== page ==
Warning signs that your usually conscientious teenager is depressed include abusing drugs or alcohol, being promiscuous or getting into trouble with the law. In addition, teenagers may feel hopeless, worthless or guilty and develop a negative attitude. Depression may also cause them to be moody, over-sensitive and easily upset.
Other signs of depression in teens include being dissatisfied with their appearance and spending far longer than usual getting ready to go out or school. They may constantly seek reassurance from family or teachers. Other signs that a teen is unhappy include feeling they are unlovable or of no value. Bach Flower Mix 66 can help teenagers overcome feelings of dejection and restore a positive self-image. Depressed teenagers often fall into a spiral of negative, self-critical thoughts, so take time to talk things over with your teenager and find out why they feel like this.
If you are worried that your child is unhappy, encourage them to talk about what's bothering them. Sometimes a child will find it easier to talk to someone other than a parent, so you may find it helpful to ask a grandparent, teacher, uncle or aunt to help support your child. It can sometimes be challenging to get children to talk about their feelings, so spend time with them and look out for clues as they play. And finally, if you are still concerned for your child after talking things through, don't hesitate to get in touch with your family doctor for advice. A wide range of treatments is available to help your child be happy again.
Sometimes it’s hard to notice when we've become trapped in familiar routines. Take our quiz to find out if you’re stuck in a rut and what you can do about it.Read the complete article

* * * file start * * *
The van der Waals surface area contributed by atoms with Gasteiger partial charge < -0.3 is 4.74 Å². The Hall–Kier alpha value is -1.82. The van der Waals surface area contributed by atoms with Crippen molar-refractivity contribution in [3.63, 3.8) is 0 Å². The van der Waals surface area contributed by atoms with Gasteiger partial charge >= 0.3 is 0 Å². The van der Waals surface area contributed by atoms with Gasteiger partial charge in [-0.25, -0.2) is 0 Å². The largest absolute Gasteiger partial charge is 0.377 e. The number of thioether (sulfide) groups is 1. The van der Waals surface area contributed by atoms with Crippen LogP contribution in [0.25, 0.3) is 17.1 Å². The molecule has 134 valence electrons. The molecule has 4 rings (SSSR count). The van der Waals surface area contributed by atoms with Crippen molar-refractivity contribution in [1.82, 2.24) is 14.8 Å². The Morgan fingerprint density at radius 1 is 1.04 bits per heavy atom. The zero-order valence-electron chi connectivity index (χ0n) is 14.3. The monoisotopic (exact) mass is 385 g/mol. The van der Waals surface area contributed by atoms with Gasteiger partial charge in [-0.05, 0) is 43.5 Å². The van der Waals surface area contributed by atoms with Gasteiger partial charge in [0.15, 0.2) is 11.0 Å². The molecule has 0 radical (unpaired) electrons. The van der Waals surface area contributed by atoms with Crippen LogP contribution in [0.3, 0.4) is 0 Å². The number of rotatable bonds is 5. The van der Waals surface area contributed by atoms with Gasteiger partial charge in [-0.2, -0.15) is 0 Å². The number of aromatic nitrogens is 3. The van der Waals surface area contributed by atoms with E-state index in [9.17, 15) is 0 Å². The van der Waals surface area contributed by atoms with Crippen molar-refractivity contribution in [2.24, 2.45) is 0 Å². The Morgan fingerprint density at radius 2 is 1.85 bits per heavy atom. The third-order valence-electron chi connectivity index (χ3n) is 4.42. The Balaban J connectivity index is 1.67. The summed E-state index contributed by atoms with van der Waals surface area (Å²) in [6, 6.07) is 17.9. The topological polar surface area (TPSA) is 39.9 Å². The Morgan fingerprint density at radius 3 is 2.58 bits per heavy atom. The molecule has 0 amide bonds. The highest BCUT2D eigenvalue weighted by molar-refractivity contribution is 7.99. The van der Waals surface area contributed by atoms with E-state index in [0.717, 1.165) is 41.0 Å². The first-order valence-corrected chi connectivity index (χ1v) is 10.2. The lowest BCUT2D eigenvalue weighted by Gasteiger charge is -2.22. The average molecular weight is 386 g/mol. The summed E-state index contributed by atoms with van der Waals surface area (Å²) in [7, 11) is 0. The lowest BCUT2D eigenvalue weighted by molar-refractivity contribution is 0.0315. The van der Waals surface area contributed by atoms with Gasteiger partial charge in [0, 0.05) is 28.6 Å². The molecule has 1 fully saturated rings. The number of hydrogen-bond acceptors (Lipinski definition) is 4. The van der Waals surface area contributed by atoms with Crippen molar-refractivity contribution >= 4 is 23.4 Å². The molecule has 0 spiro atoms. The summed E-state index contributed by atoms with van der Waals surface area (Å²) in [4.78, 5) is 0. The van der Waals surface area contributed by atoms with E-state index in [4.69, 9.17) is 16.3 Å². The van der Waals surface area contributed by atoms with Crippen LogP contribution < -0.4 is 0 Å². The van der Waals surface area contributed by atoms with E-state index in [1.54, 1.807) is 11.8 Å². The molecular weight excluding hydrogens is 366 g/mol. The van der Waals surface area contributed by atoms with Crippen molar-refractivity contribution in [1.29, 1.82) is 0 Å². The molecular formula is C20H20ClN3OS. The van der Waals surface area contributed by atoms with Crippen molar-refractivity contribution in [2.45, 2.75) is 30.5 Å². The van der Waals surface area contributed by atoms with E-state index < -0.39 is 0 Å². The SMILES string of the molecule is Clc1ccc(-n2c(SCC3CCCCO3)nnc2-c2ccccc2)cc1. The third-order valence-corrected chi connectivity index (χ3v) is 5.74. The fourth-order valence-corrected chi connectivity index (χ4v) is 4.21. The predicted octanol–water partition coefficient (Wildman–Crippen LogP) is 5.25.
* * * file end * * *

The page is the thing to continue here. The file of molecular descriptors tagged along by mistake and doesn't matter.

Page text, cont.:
It's not always easy to tell if someone has depression. While some signs such as sadness, pessimism and withdrawal from social interaction are easy to recognise, other symptoms may be less obvious. And some people are very good at hiding their depression - even from themselves!
Facing the loss of a family member or close friend is probably one of the most difficult challenges that life throws at us. When we've lost a partner, parent, brother or sister, we're likely to experience intense grief.
Sexual desire is a complex interaction of hormones, emotions and well-being. When your partner is not as interested in sex as you are, it’s rarely a rejection of you as a person. So it’s essential to be as empathetic as you can regarding your differing libidos.
There's so much contradictory health advice out there, it gets confusing. One year, butter is said to be bad for you, and margarine is better. The following year, it's the other way around. One article says running causes strain on your joints; another says it's good for you because it increases bone strength.
Bad habits waste your energy and time. They disrupt your life, risk your health and stop you from achieving your aims. So why do we do them? And what can we do to break our bad habits?
It's often difficult to say no, but some people never do! So how do you know when to say no and when to say yes?
Narcissism is a term we often see these days. But what does it mean? It's used to describe a person who is full of themselves or overly vain. However, it's not really about self-love.
You see the word "toxic" everywhere these days, but what does it really mean? You've almost certainly come across someone who fits the description. Dealing with difficult personalities can be challenging and emotionally exhausting, to say the least.
It happens to everyone at times: we start doubting ourselves. We worry about the decisions and whether we can face future challenges that life has in store. And sometimes we feel that we just aren't good enough.
Are you unsure which Bach flowers can help you? Contact Tom for free advice.